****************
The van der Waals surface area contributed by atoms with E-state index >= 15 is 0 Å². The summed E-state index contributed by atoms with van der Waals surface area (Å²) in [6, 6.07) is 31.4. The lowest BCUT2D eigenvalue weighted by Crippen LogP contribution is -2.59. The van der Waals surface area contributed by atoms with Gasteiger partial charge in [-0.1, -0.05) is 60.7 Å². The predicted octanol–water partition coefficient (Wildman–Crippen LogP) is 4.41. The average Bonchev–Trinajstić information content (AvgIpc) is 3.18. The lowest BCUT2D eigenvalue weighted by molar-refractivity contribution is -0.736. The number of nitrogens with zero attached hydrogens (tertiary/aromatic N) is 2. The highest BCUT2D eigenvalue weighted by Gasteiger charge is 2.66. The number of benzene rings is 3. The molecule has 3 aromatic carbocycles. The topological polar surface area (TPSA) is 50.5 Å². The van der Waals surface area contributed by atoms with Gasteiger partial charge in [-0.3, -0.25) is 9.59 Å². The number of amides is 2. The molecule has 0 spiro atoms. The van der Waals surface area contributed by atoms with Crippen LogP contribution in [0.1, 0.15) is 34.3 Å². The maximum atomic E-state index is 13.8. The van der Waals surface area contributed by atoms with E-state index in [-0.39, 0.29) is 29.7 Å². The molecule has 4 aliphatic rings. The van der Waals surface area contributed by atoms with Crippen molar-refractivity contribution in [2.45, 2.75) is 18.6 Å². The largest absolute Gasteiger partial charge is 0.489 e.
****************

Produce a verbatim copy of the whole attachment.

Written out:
The van der Waals surface area contributed by atoms with E-state index >= 15 is 0 Å². The summed E-state index contributed by atoms with van der Waals surface area (Å²) in [6, 6.07) is 31.4. The lowest BCUT2D eigenvalue weighted by Crippen LogP contribution is -2.59. The van der Waals surface area contributed by atoms with Gasteiger partial charge in [-0.1, -0.05) is 60.7 Å². The predicted octanol–water partition coefficient (Wildman–Crippen LogP) is 4.41. The average Bonchev–Trinajstić information content (AvgIpc) is 3.18. The lowest BCUT2D eigenvalue weighted by molar-refractivity contribution is -0.736. The number of nitrogens with zero attached hydrogens (tertiary/aromatic N) is 2. The highest BCUT2D eigenvalue weighted by Gasteiger charge is 2.66. The number of benzene rings is 3. The molecule has 3 aromatic carbocycles. The topological polar surface area (TPSA) is 50.5 Å². The van der Waals surface area contributed by atoms with Gasteiger partial charge in [-0.3, -0.25) is 9.59 Å². The number of amides is 2. The molecule has 0 spiro atoms. The van der Waals surface area contributed by atoms with Crippen LogP contribution in [0.1, 0.15) is 34.3 Å². The maximum atomic E-state index is 13.8. The van der Waals surface area contributed by atoms with E-state index in [-0.39, 0.29) is 29.7 Å². The molecule has 4 aliphatic rings. The van der Waals surface area contributed by atoms with Crippen molar-refractivity contribution in [2.45, 2.75) is 18.6 Å². The largest absolute Gasteiger partial charge is 0.489 e.